From:  House Passes Bill Bolstering Postal Service With $25 Billion

The Democratic-led House on Saturday passed legislation preventing U.S. Postal Service cutbacks at least through January and providing it with $25 billion in additional funding, reflecting Democrats’ concerns that delivery delays affecting basic mail service would spill over into an election being held during the coronavirus pandemic.

In a rare Saturday session held during August recess, the bill passed 257-150, with the support of 231 Democrats and 26 Republicans.


Senate Majority Leader Mitch McConnell (R., Ky.) said Saturday he would not bring up a separate Postal Service funding bill without a broader deal on coronavirus relief.


Many of the Republicans who voted for the bill on Saturday face competitive re-elections and want to show support for the Postal Service.

See also:

Fewer and fewer priority mail packages were delivered on time after DeJoy took over the USPS, internal documents reveal

‘They keep me alive’: Prescription drugs delayed by Postal Service put thousands at risk

Family says USPS lost veteran’s remains [blames Postmaster General Louis DeJoy]

From:  Election 2020: Trump is leading Republicans to an unwanted record in the popular vote

American elections tend to swing on a pendulum. No one party usually holds power for too long. Since 1952, for example, only once has a party won the presidency three elections in a row.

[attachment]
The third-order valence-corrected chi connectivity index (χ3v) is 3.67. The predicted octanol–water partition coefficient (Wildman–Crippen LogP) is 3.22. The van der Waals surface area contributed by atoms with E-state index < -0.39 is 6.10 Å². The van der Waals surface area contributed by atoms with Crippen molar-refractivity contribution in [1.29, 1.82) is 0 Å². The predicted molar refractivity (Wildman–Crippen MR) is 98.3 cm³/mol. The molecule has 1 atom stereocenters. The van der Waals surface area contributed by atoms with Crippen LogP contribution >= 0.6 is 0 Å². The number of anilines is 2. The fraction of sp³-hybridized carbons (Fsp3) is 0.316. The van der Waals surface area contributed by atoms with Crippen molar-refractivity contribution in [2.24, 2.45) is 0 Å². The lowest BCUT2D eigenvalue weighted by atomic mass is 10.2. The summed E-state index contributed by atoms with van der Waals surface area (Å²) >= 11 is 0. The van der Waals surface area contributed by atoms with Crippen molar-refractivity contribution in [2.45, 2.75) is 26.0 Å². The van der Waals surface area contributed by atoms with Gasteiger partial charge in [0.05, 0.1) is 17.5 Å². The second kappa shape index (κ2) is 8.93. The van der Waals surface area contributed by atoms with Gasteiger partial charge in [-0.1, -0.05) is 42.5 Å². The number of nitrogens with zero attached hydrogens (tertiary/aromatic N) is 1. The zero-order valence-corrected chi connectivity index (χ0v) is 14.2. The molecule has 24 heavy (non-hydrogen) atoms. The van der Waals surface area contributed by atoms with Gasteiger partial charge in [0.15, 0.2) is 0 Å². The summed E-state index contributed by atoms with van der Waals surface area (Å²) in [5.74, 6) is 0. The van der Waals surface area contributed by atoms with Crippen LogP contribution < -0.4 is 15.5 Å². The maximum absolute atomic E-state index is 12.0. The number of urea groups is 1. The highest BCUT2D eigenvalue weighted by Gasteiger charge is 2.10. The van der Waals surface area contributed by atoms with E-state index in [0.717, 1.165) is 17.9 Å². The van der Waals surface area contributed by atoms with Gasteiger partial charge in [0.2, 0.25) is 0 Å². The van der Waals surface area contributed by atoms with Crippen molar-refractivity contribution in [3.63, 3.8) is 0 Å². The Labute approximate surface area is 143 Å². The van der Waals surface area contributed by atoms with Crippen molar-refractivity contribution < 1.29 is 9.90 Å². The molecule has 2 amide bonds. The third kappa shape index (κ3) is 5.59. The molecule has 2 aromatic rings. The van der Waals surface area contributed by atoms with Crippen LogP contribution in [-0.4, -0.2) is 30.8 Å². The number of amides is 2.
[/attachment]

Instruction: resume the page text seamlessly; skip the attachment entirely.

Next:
Yet, partially through a little bit of bad luck and two electoral college-popular vote splits, the Republican Party looks like it could be on the way to an unpleasant distinction.

If President Donald Trump, in fact, loses the popular vote in 2020, it will be the first time since the founding of the Democratic Party in 1828 that either the Democratic or Republican Party has lost the popular vote this many times in a span of eight elections.

Obviously, we don’t know what the November result will be. There’s still a little over two months to go and things can change.

That said, pretty much none of the nonpartisan analysts I know expect Trump to win the popular vote. Today, former Vice President Joe Biden leads the national polls by somewhere around 8 to 10 points nationally. A high number of Trump’s paths to a second term revolve around him pulling off a win in the electoral college, while losing the popular vote, just as he did in 2016.

A loss by Trump this year would mean the Republicans have lost the popular vote 7 out of the last 8 elections since 1992.


Pelosi hammers Trump for ‘very dangerous’ attack on FDA

Without Evidence, Trump Blasts FDA “Deep State” for Slowing Coronavirus Vaccine

Acting Homeland Security chief [Chad Wolf contradicts Trump] says department does not have authority to send agents to polling locations

Why Trump and Pompeo’s foreign policy [failures] is all about causing pain [op-ed written by US intelligence community veteran Paul R. Pillar]